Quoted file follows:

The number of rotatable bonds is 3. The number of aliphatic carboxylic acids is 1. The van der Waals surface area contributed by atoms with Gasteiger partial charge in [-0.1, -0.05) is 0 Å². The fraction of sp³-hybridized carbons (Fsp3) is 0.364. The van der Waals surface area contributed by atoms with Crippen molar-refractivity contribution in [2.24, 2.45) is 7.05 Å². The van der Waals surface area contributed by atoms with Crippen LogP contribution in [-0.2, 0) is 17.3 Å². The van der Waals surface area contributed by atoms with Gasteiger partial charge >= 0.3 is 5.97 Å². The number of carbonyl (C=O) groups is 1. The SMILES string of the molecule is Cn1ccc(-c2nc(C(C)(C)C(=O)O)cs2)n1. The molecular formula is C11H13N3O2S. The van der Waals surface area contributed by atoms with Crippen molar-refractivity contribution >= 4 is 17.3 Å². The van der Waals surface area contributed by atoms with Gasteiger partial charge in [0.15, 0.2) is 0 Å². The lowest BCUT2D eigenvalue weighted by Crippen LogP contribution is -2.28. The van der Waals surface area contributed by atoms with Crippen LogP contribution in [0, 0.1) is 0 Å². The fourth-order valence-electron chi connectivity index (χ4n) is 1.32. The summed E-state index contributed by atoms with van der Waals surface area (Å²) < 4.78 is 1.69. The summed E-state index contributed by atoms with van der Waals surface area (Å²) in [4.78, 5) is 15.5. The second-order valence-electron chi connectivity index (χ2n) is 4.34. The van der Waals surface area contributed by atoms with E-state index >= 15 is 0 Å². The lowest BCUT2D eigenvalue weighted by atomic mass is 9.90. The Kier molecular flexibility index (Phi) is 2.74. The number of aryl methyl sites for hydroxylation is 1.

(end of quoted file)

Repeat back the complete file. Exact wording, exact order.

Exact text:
The number of rotatable bonds is 3. The number of aliphatic carboxylic acids is 1. The van der Waals surface area contributed by atoms with Gasteiger partial charge in [-0.1, -0.05) is 0 Å². The fraction of sp³-hybridized carbons (Fsp3) is 0.364. The van der Waals surface area contributed by atoms with Crippen molar-refractivity contribution in [2.24, 2.45) is 7.05 Å². The van der Waals surface area contributed by atoms with Crippen LogP contribution in [-0.2, 0) is 17.3 Å². The van der Waals surface area contributed by atoms with Gasteiger partial charge >= 0.3 is 5.97 Å². The number of carbonyl (C=O) groups is 1. The SMILES string of the molecule is Cn1ccc(-c2nc(C(C)(C)C(=O)O)cs2)n1. The molecular formula is C11H13N3O2S. The van der Waals surface area contributed by atoms with Crippen molar-refractivity contribution >= 4 is 17.3 Å². The van der Waals surface area contributed by atoms with Gasteiger partial charge in [0.15, 0.2) is 0 Å². The lowest BCUT2D eigenvalue weighted by Crippen LogP contribution is -2.28. The van der Waals surface area contributed by atoms with Crippen LogP contribution in [0, 0.1) is 0 Å². The fourth-order valence-electron chi connectivity index (χ4n) is 1.32. The summed E-state index contributed by atoms with van der Waals surface area (Å²) < 4.78 is 1.69. The summed E-state index contributed by atoms with van der Waals surface area (Å²) in [4.78, 5) is 15.5. The second-order valence-electron chi connectivity index (χ2n) is 4.34. The van der Waals surface area contributed by atoms with E-state index >= 15 is 0 Å². The lowest BCUT2D eigenvalue weighted by atomic mass is 9.90. The Kier molecular flexibility index (Phi) is 2.74. The number of aryl methyl sites for hydroxylation is 1.